Academic journal article The Journal of Southern History

Faces of the Civil War Navies: An Album of Union and Confederate Sailors

Academic journal article The Journal of Southern History

Faces of the Civil War Navies: An Album of Union and Confederate Sailors

Article excerpt

Faces of the Civil War Navies: An Album of Union and Confederate Sailors. By Ronald S. Coddington. Foreword by Craig L. Symonds. (Baltimore: Johns Hopkins University Press, 2016. Pp. xxxiv, 401. $32.95, ISBN 978-1-4214-2136-0.)

They were poets, lawyers, bookkeepers, and waiters. They participated in well-known battles and nearly forgotten engagements. They were black and white men who fought for the Union or the Confederacy, and no matter their background, they were all sailors during the American Civil War. Ronald S. Coddington has profiled seventy-seven of them in this well-crafted volume. Part of an ongoing series by Coddington, this book takes its place next to Faces of the Civil War: An Album of Union Soldiers and Their Stories (Baltimore, 2004), Faces of the Confederacy: An Album of Southern Soldiers and Their Stories (Baltimore, 2008), and African American Faces of the Civil War: An Album (Baltimore, 2012); it also serves as a natural extension of the quarterly publication Military Images, which Coddington edits and publishes. The images in this latest offering were drawn almost exclusively from private collections, including Coddington's own--a decision the author made after abandoning searches at public and private institutions, in part because such repositories tend to collect more historically significant images. Coddington has eschewed the famous in favor of the everyman officer and mariner, and the book is all the better for his decision.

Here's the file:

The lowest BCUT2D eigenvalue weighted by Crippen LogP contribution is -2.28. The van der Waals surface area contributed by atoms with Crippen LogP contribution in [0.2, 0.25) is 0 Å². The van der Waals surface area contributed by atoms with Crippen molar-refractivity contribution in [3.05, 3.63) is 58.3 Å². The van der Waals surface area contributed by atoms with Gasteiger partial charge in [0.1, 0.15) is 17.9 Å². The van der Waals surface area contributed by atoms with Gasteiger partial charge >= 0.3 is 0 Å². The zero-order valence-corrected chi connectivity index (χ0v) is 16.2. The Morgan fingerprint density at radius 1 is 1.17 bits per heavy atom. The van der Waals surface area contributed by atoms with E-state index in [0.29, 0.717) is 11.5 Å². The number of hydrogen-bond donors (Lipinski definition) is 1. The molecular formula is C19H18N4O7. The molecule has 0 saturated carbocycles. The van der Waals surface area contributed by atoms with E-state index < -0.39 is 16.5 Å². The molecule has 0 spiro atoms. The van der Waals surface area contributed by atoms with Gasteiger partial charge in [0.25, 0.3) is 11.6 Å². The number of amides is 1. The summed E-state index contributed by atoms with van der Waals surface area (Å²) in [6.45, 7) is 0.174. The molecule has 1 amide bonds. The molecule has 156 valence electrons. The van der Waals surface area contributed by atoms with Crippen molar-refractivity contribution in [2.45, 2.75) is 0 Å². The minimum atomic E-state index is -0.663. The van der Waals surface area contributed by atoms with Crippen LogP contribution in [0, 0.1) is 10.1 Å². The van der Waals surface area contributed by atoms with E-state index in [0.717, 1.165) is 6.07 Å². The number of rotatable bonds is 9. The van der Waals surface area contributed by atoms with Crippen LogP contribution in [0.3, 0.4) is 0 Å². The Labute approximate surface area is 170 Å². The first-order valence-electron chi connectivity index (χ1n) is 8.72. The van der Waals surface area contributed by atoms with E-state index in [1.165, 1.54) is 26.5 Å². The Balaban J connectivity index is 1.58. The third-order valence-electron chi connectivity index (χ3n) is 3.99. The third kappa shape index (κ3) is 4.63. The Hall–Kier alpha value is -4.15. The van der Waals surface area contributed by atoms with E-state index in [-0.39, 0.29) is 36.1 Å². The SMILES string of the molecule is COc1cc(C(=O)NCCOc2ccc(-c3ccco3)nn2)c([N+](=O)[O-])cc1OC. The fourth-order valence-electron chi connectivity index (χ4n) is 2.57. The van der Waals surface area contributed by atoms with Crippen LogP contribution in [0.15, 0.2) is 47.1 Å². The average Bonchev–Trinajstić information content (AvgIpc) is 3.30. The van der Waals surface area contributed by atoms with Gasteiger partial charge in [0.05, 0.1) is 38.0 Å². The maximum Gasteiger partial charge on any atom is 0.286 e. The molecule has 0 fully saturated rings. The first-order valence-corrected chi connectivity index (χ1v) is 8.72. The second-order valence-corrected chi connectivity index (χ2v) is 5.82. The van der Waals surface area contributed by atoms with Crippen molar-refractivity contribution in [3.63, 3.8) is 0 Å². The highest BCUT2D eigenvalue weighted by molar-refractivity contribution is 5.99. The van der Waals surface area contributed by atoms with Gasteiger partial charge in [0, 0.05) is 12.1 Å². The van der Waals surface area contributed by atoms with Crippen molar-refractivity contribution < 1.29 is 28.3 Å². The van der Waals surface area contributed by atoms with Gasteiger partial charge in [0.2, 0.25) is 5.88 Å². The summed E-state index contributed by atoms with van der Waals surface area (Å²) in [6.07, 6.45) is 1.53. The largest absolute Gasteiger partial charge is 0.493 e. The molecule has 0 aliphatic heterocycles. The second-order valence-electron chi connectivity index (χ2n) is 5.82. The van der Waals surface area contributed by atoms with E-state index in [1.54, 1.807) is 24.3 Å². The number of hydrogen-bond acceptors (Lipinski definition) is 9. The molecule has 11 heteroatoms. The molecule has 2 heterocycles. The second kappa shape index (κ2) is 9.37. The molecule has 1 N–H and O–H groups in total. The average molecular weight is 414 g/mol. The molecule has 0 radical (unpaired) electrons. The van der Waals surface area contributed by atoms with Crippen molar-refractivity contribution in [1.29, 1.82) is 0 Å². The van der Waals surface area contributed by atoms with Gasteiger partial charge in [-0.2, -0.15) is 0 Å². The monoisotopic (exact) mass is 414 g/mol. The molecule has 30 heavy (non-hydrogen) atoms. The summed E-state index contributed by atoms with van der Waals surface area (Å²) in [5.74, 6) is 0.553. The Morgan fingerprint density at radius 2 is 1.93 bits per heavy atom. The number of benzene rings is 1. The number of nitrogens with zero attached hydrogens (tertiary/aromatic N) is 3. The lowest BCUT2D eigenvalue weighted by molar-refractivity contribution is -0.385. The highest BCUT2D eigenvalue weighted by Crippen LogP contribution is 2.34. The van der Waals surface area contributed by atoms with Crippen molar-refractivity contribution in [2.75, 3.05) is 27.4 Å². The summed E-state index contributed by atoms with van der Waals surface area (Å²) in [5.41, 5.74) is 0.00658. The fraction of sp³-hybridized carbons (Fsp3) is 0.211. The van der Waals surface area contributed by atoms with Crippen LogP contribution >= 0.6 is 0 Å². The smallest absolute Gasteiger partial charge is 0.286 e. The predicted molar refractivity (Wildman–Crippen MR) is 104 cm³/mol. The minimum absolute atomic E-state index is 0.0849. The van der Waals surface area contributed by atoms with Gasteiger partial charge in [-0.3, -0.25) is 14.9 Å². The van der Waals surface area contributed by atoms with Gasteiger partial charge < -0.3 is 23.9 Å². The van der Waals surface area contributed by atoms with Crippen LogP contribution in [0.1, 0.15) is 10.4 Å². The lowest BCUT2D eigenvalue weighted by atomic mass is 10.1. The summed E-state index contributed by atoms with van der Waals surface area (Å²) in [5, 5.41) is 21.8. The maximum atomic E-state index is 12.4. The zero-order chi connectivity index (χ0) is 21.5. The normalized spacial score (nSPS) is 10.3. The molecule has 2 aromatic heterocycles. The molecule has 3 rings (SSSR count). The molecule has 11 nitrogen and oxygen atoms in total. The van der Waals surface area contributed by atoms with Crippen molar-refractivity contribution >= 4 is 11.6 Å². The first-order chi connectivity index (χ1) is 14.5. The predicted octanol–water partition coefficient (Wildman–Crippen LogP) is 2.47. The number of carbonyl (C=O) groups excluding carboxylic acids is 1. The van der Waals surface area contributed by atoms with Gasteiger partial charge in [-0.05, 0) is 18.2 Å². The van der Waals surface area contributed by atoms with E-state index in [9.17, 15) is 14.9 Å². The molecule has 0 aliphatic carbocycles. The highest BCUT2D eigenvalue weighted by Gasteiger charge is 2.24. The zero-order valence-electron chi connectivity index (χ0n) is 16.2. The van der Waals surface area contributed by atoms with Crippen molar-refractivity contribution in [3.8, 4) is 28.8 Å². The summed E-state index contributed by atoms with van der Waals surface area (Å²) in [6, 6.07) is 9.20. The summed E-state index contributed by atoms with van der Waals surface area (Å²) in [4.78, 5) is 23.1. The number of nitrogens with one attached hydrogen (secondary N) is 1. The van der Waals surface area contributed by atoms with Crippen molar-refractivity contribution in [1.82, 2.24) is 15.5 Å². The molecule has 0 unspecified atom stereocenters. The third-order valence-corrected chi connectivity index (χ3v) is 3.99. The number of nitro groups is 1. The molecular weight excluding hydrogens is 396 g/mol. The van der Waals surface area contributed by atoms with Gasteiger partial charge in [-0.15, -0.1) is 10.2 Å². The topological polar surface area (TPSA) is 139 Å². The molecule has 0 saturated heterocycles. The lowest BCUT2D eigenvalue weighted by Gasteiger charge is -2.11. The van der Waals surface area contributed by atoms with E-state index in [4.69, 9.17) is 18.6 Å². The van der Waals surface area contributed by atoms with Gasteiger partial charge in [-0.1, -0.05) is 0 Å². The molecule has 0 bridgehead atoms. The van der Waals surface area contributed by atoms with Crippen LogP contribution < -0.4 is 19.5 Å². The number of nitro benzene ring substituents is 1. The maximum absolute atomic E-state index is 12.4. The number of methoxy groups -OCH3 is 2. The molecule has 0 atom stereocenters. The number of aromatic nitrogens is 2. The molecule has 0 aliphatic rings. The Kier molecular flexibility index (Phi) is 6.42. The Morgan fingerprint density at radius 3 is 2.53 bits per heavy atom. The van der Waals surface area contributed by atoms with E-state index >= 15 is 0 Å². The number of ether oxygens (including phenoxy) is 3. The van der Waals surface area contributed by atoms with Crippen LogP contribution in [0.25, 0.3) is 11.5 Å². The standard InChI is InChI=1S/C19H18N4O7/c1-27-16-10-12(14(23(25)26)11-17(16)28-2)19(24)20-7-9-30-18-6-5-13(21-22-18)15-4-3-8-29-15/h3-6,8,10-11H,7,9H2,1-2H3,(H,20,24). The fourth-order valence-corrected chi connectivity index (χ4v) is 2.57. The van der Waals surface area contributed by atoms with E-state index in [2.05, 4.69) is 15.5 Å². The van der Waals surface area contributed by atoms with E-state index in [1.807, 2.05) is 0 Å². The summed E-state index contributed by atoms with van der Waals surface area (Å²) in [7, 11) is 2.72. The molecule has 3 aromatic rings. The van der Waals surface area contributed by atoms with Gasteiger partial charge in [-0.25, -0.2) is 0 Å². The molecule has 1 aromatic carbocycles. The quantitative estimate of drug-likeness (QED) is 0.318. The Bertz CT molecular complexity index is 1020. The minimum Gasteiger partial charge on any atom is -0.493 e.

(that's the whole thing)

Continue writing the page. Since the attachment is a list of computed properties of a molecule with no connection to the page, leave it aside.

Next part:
Twelve of the images depict Confederate sailors, and sixty-five are of Union sailors. Sixty-two of the individuals represented were officers, and the remaining fifteen, including the two African American men, were enlisted. Each man's image is accompanied by a written profile that adds color and life to the sometimes stiff and static black-and-white images. When fewer personal details exist, Coddington highlights events that a sailor would have participated in. Humor, honor, disgrace, and pathos exist in somewhat equal portions within the seventy-seven profiles. …

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